"Have you tasted of the powers of the world to come? Have you been eating the flesh and drinking the blood of the Son of God? Then, although ministerial hands may not have been laid upon you in ordination, Christ has laid His hands upon you and has said: `Ye are My witnesses'" (6AT 444).
"Many souls will be saved through the labors of men who have looked to Jesus for their ordination and orders" (RH April 21, 1903).
Formal church ordination, therefore, is not a prerequisite to serve God because it is the Holy Spirit who gives fitness for service to Christians who in faith are willing to serve (AA 40).
Humility and meekness are character traits that God looks for in his servants to qualify them for ministry; these are more necessary than eloquence or learning (2MR 32,33). In fact, as in the case of Paul and Barnabas, ordination from above precedes ordination done by the church (AA 160-161).
D. Ellen White's call and ordination to prophetic ministry
This is also, I believe, how she understood her own call to ministry. Although she was never ordained as a minister by the Seventh-day Adventist church, she believed, however, that God himself had ordained her to the prophetic ministry.
In her later years, while recalling her experience in the Millerite movement and her first vision, she declared, "In the city of Portland, the Lord ordained me as His messenger, and here my first labors were given to the cause of present truth" (Letter 138, 1909 in 6Bio 211).
From these passages we can draw a few initial conclusions concerning Ellen White's underlying thoughts on ordination.
First, Ellen White's concept of the priesthood of all believers is the fundamental qualification for Christian service; every Christian is intrinsically a servant (priest) for God.
Second, in a spiritual sense, every Christian is ordained by God to this priesthood.
Third, church ordination is not a requirement to serve God.
III. What does Ellen G. White mean by "to ordain"?
In her published writings, this verb in its various forms appears close to a thousand times. Although it may refer to the Christian rite of appointing someone to a church office by means of a laying on of hands ceremony, ordain does not always refer to this ceremony. The basic root meaning of the word is to order or organize. The word may also mean to command or decree. These various shades of meaning appear in her writings.
When, for example, she refers to John 15:16, as quoted above, to support a dedicated Christian service on the part of all believers, the verb ordain in the KJV does not seem to refer to a laying on of hands ceremony, but rather has the meaning of decree or command -- God decrees or commands that Christians should go and bring forth much fruit.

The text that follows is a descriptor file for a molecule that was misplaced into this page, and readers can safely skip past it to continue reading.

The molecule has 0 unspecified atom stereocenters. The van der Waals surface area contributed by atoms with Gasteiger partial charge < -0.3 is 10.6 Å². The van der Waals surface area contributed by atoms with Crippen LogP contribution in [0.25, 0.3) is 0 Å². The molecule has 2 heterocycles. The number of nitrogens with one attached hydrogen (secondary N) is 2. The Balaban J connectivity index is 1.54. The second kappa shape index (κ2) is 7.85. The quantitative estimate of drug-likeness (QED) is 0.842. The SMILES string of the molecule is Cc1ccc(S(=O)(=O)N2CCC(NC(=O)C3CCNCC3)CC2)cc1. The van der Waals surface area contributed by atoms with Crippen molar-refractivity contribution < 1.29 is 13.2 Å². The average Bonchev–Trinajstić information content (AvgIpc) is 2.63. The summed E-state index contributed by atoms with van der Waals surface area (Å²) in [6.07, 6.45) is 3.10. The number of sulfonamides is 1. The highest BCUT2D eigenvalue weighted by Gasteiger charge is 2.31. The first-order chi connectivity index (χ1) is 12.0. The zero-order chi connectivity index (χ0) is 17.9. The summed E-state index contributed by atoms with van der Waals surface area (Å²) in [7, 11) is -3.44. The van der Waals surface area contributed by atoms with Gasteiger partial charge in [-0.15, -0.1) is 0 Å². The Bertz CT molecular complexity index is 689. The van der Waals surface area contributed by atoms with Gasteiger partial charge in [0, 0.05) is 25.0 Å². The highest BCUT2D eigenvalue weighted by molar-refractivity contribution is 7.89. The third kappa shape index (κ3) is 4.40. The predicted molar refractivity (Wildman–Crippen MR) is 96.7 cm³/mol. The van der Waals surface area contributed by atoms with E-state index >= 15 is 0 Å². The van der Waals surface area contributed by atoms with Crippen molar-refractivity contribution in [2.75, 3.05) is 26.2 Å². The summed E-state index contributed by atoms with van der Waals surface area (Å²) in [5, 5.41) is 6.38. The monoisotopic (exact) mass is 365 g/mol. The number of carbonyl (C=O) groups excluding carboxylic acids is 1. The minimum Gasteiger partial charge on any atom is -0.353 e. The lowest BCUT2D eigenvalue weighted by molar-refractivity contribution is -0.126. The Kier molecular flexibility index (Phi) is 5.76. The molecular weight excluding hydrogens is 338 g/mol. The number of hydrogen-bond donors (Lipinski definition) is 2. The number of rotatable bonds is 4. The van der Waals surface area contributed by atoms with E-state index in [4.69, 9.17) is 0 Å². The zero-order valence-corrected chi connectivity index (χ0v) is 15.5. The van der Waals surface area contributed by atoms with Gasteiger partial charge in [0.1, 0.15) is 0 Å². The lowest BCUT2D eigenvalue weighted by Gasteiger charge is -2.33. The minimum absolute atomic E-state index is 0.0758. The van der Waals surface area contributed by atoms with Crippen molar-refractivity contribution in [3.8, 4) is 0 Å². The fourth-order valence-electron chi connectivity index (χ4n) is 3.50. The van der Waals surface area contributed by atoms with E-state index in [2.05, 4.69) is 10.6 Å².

At the beginning of the chapter "A Consecrated Ministry" in Acts of the Apostles, she makes the statement that the "great Head of the church superintends His work through the instrumentality of men ordained by God to act as His representatives" (AA 360). Although in this chapter she clearly discusses the work and influence of the ordained minister, nowhere else does she allude to ordination; the verb ordain is used only this once and refers to God appointing some men as his instruments. But, I believe her usage of the verb may include the spiritual ordination we have just discussed. Then, her intent may be to emphasize that a minister's ultimate ordination is not from men but from God himself.
I believe that the same nuances of meaning are present in her statement about her call to the prophetic ministry, "the Lord ordained me as his messenger." Here the verb ordained has a first meaning of "appointed to the office" but can readily include the meaning that God himself ordained her or laid his hands upon her.
I conclude from this that underlying Ellen White's use of the verb ordain, in her comments regarding the concept of the priesthood of all believers, is the thought that God is the one who first of all ordains (in the sense of appoints) one to be his servant and, consequently, it is also God who spiritually lays his hands upon this servant.